China central bank to promote currency reformhttp://news.yahoo.com/s/afp/20100619/bs_wl_afp/chinaeconomyfinance_20100619131036
Sat Jun 19, 9:10 am ET
BEIJING (AFP) – China's central bank said on Saturday it will promote further reform of its exchange rate mechanism, but maintained there is no basis for "large swings" in the currency.
The statement was released amid growing pressure on Beijing to strengthen its currency and comes ahead of the G20 nations meeting in Toronto next week, where the controversial exchange rate policy is expected to be on the agenda.
"China's central bank has decided to further promote the reform in the RMB (yuan) exchange rate mechanism, and strengthen the flexibility of the RMB exchange rate," the bank said on its website.
However, the central bank said there are no grounds for large movements or change in the exchange rate and reiterated that it will continue to manage the floating exchange rate "within the band already announced".
Export-driven China has effectively pegged the yuan to around 6.8 to the dollar since July 2008 to support manufacturers battered by the financial crisis and preserve jobs in a sector that employs tens of millions of people.
The currency has been allowed to move within a 0.5 percent range on either side of the peg.
Given the gradual recovery in the global economy and greater stability in China, it is "desirable to proceed further with reform of the RMB exchange rate regime and increase the RMB exchange rate flexibility," the bank said.
The statement may be an attempt by Beijing to dampen expectations of a hike in the yuan before the June 26-27 summit of world powers including the United States -- a vocal critic of the exchange rate policy.
Chinese President Hu Jintao will pay a state visit to Canada next week ahead of the summit and the government said last week he was not open to debate about currency rates.
Facing election-year pressure, US lawmakers from both sides of the political aisle have vowed to launch legislative action within weeks to punish China over its currency policy.
In a letter to Commerce Secretary Gary Locke this month, they sought a ruling on whether Beijing's currency policy provided an "unfair subsidy for Chinese paper products that should be remedied through trade measures.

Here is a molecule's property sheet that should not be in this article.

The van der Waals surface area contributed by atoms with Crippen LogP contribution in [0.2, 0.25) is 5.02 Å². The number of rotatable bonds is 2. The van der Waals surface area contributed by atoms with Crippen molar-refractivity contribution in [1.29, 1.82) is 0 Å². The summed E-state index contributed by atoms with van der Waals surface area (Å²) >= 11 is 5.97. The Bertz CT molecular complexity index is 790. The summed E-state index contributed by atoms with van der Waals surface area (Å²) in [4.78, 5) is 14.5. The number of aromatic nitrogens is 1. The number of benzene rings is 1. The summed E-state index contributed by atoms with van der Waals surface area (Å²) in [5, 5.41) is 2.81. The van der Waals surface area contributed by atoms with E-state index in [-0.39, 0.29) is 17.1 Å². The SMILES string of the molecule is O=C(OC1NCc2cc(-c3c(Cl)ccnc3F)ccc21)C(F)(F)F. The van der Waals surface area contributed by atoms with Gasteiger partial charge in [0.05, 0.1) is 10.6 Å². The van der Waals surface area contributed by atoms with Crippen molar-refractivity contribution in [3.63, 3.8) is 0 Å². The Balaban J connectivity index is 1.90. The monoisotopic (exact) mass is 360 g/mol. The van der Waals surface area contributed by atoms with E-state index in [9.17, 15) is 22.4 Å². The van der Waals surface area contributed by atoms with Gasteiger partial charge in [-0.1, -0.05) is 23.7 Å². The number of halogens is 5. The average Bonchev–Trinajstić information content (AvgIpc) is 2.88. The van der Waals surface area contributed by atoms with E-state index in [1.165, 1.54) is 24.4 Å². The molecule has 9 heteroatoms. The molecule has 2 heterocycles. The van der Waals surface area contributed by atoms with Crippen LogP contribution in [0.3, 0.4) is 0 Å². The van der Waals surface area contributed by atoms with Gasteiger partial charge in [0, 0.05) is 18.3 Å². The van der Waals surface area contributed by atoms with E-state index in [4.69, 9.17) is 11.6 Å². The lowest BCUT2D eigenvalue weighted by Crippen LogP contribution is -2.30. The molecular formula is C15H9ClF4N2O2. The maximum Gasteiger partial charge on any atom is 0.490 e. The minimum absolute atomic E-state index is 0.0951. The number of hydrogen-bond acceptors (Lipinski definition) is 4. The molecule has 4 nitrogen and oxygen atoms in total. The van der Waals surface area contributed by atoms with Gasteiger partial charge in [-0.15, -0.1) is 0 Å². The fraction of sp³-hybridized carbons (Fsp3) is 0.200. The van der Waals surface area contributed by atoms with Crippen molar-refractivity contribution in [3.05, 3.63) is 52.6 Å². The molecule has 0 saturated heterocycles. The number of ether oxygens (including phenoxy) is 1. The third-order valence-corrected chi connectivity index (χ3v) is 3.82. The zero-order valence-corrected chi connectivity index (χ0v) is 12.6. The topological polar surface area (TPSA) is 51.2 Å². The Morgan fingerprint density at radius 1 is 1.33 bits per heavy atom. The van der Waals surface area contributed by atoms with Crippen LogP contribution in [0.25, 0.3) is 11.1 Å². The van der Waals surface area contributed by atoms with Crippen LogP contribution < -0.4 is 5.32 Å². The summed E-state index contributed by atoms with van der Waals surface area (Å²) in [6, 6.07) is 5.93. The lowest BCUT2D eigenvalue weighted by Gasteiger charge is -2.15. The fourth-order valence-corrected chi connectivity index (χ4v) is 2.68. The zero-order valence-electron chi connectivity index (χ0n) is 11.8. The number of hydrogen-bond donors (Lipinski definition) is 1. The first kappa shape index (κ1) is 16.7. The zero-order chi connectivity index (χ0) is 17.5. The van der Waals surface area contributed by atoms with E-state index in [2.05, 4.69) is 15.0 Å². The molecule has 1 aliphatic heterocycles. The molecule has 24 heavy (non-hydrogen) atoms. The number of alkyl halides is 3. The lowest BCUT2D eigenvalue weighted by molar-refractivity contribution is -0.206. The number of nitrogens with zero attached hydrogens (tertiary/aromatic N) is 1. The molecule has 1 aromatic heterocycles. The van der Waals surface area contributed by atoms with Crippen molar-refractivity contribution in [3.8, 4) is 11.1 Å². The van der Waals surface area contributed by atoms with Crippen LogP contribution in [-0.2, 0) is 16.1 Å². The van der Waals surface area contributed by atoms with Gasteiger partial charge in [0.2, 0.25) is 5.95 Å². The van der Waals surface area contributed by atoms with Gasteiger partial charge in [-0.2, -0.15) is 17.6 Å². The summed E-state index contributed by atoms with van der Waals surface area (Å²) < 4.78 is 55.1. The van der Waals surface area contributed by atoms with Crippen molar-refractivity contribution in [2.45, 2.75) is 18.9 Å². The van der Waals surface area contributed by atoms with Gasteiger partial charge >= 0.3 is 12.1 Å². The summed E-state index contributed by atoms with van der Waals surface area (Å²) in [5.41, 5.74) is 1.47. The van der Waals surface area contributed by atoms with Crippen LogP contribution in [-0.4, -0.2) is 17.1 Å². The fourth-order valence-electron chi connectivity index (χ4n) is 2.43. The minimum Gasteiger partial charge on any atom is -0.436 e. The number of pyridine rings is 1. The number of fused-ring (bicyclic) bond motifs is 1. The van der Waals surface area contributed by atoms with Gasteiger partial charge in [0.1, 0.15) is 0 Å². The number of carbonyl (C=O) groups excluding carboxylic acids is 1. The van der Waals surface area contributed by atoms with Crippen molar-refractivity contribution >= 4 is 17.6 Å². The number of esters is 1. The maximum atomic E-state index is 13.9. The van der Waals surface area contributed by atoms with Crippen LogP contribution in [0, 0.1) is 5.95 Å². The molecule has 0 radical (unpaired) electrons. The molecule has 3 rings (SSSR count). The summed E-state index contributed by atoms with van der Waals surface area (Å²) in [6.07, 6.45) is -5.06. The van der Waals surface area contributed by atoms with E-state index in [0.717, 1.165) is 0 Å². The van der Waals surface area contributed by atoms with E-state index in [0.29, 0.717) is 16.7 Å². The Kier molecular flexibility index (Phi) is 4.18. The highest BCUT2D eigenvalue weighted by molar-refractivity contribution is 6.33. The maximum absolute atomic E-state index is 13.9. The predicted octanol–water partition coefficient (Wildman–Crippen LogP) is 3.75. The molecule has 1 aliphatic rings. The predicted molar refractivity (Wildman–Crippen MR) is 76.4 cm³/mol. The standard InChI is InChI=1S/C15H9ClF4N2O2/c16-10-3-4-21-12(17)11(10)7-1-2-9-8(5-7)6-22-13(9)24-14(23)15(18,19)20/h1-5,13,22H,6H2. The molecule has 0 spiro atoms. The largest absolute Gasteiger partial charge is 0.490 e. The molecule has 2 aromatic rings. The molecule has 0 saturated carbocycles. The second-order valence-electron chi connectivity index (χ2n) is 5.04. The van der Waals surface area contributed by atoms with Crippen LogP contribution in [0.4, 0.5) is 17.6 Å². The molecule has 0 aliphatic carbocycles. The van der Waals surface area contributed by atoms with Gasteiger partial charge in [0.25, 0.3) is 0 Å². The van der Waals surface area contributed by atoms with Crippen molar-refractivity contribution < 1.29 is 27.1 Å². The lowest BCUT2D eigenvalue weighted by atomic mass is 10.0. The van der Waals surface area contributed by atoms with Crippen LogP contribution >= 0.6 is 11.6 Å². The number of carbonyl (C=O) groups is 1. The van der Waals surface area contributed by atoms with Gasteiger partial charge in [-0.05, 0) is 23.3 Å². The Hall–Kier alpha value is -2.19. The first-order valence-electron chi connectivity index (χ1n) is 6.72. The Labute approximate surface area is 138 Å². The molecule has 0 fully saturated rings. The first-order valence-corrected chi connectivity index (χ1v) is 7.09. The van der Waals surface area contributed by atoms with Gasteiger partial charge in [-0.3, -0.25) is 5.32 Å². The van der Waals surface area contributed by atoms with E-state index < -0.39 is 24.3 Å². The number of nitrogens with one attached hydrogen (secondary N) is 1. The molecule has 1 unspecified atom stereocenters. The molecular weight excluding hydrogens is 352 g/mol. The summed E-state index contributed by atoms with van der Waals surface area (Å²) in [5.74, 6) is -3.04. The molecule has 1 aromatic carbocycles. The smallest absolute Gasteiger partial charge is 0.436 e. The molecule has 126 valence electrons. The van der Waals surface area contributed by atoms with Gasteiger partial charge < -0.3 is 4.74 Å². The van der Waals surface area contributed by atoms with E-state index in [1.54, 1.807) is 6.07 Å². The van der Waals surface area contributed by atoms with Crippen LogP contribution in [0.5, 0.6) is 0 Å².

Medvedev Pushes Ruble Reserve Currency to Cut Dollar Dominancehttp://www.businessweek.com/news/2010-06-18/medvedev-pushes-ruble-reserve-currency-to-cut-dollar-dominance.html
June 18, 2010, 4:02 PM EDT By Paul Abelsky
June 19 (Bloomberg) -- Russia wants the ruble to be one of the world’s reserve currencies as President Dmitry Medvedev renews his push to reduce the dollar’s dominance and make Moscow a global financial hub.
“Only three, five years ago it seemed like a fantasy” to create a new reserve currency, Medvedev said yesterday in a speech in St. Petersburg, Russia. “Now we are seriously discussing it.”
Medvedev, who has repeatedly called for a supranational currency to match the dollar, said discussions with China are continuing on broadening the global options. Russia sold U.S. Treasuries for a fifth consecutive month in April, the U.S. Treasury Department said June 15. The world may need as many as six reserve currencies, Medvedev said.
“It’s something that’s obviously needed,” he said at the St. Petersburg International Economic Forum. “Developing a financial center in Moscow will considerably help to strengthen the ruble’s position as one of the reserve currencies.”
Medvedev’s comments underline Russia’s ambition to reassert its global power following the financial crisis. Gross domestic product shrank 7.9 percent last year, the worst contraction since the fall of communism in 1991, after the credit crunch sent commodity prices plunging.
If a country wants to alter the world economic order, including the number of reserve currencies, it must become an international financial center, Bank of Israel Governor Stanley Fischer said in an interview yesterday.
‘Don’t Emerge by Fiat’
“For a currency to be a reserve currency, you have to have capital markets in which you can sell it and buy it very easily,” Fischer said. “New reserve currencies don’t emerge by fiat. They emerge as countries change.”
Medvedev said he envisages a new economic hierarchy allowing emerging-market giants such as Russia and China to drive the global agenda as the world emerges from the first global recession since the 1930s.
“We really live at a unique time, and we should use it to build a modern, prosperous and stron Russia, a Russia that will be a co-founder of the new world economic order,” he said.
The BRIC countries -- Brazil, Russia, India and China -- were net sellers of U.S. assets in April, driven mainly by Russian divestments, Brown Brothers Harriman & Co. Senior Currency Strategist Win Thin said in a June 15 note.
Russia may add the Australian and Canadian dollars to its international reserves as the central bank diversifies the world’s third-largest stockpile away from the greenback, central bank First Deputy Chairman Alexei Ulyukayev said in a June 16 interview.
Though Russia is “very carefully monitoring what’s happening in the euro zone,” the emergence of the euro as a currency to rival the dollar’s dominance helped soften the impact of the global crisis, Medvedev said.
“If the world depended completely on the dollar, the situation would have been more difficult,” Medvedev said.